Sheila Pree Bright: In the Eye of Change

Sorry, looks like no contributors are set
Sheila Pree Bright, Charles Person, Freedom Rider, Atlanta Student Movement, Atlanta, Geogia, 2015; photographic print.

“When we first put the photos out in the street, in urban communities, by the Greyhound bus station, these homeless guys went, ‘What are y’all doing? Who are those older people?,’” says Atlanta artist Sheila Pree Bright. “So I say that these are the unknown people from the Civil Rights Movement. This is Charles Person, the Freedom Rider.” As Bright went on to explain who they are and what they’ve done, the homeless men responded with astonishment, wondering why they had never been taught about them in school.


Taking a ride on Downtown’s Trinity Avenue for many Atlantans can be a bit of culture shock. Between the state capitol building and the popular neighborhood Castleberry Hill, there are a few blocks of destitution, where homeless men and women hang around abandoned buildings (though the recent opening of Eyedrum on Forsyth Street is a harbinger of change). Precisely because of this sense of hopelessness, Bright chose this area to wheat-paste large-scale black-and-white portraits of Freedom Riders from the Atlanta Student Movement onto abandoned buildings. The photographs are a part of Project 1960 and will be on display until the weather or real estate developers do them in.

Bright paraphrases a popular quote by Nina Simone to explain why she focuses on human and civil rights, “It’s an artist’s duty to talk about the culture of the times,” she says. “There are a lot of artists in these movements.” She is referring to the national movements against police brutality and marches for human rights. It just so happened that she was in Washington D.C. for a symposium at the National Museum of African American History and Culture when organizers began to demonstrate in nearby Baltimore over the killing of Freddie Gray. With her camera in tow, Bright captured the peaceful demonstration that would later turn into the infamous uprising.

Sheila Pree Bright, Baltimore: Freddie Gray Protest, 2015.

“I tell everybody. If you really want to know, go down there and see for yourself what’s going on instead of making judgments about it.” By her quiet nature, you wouldn’t think that Bright would be the kind of person to shout out in protest Black Panther Assata Shakur’s quote,  “It is our duty to fight for our freedom. / It is our duty to win. / We must love each other and support each other. / We have nothing to lose but our chains.” But she relishes the opportunity to tell the story about the protestors who chant these words as they demonstrate.

Bright describes herself as a shy introvert. She found that the camera spoke for her when she enrolled in a photography class during her senior year at the University of Missouri. She went on to make her mark in commercial photography. But it was her photographs of gangster rappers that made the art world take note. Although she was naive about the gangster lifestyle, they let her get close enough to capture some really heavy stuff. When a friend saw her work, he told her that she had to do an art show. She indeed ended up in a gallery show with three other women, all of whom had MFAs. Although she didn’t want to attend the show’s opening, her friend persuaded her that she had to be there. When she arrived, visitors peppered her with questions, such as whether the guns had bullets in them. This was Bright’s entrée into the art world.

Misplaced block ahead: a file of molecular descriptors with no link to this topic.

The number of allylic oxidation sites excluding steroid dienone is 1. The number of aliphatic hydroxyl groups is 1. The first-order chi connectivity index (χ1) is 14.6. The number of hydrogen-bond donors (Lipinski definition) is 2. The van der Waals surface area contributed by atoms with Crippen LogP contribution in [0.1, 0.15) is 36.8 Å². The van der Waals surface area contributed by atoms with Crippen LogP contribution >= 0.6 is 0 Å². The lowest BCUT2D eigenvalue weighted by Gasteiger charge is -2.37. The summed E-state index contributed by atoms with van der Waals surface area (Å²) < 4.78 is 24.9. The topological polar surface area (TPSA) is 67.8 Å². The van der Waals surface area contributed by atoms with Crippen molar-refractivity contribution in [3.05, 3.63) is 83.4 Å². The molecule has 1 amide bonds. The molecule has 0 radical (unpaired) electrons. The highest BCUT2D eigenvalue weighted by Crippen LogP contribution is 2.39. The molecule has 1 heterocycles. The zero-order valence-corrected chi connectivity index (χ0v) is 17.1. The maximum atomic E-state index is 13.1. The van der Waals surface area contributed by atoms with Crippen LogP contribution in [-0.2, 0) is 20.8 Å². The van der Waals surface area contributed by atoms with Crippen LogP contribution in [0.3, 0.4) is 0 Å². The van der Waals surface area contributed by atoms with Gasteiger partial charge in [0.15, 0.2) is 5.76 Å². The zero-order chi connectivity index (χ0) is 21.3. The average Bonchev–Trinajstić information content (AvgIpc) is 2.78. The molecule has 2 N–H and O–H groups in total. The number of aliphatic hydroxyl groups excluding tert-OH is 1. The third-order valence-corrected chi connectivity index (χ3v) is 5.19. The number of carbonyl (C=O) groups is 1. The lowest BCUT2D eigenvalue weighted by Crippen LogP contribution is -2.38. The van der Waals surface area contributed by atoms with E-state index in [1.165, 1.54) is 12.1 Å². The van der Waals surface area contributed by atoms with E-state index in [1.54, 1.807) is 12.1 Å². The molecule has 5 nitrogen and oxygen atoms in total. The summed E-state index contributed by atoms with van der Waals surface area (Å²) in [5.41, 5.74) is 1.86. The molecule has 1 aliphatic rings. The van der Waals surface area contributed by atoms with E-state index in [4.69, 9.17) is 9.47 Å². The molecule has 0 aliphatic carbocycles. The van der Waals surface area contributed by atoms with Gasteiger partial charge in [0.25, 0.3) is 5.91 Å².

Her father encouraged her to go back to school, so she attended Georgia State University and received her MFA in 2003. It opened her eyes. “It helped me understand about imagery. For me to put out imagery of rap artists back then, I just really didn’t understand about the projected stereotype,” she says. “When I got to school I was like, wow… I realized that I was reinforcing the stereotype.” Bright has gone on to dispel myths instead, whether they are myths about beauty with her Plastic Bodies series or about the black middle class with Suburbia. In her most recent work, Project 1960, she’s demystifying the people who are the forces behind civil and human rights movements. Bright’s camera speaks from an informed angle. She recognizes that Project 1960, which began in 2013 with 1960 Who? for Elevate Atlanta, is now bigger than her.

Sheila Pree Bright, Baltimore: Freddie Gray Protest, 2015.

Over time, Bright has garnered the title cultural anthropologist. “They kind of tag me with cultural anthropology because I do look at different cultures. I observe. I want to always answer the question, why.” Project 1960 is evidence of this particular eye that provides us answers to our questions about how change occurs by capturing the people in the act of making change happen. The homepage image, of a demonstration, for Project 1960 hints at what’s to come in this evolving project. The photograph, shot from below, is of a man with a bullhorn leading a crowd of protestors in peaceful demonstration, their arms raised in solidarity for Freddie Gray. A little boy stands just off center in the midst of the demonstration. This photograph epitomizes what Bright is getting at. Her reverence for the elders and admiration for the youth in the movement is captured in Project 1960.

Bright spent some time in Ferguson after the protests and was in Baltimore prior to the uprising. “I try to catch moments of solitude with the protestors. Not all that rage. I guess that’s part of my nature.” Bright showed me some of the photos that will be included in her solo show, which will open on September 26 at the Museum of Contemporary Art of  Georgia, as part of her Working Artist Project Award. The images are powerful. They depict not only the power of such movements, they convey the power of peace.

Related Stories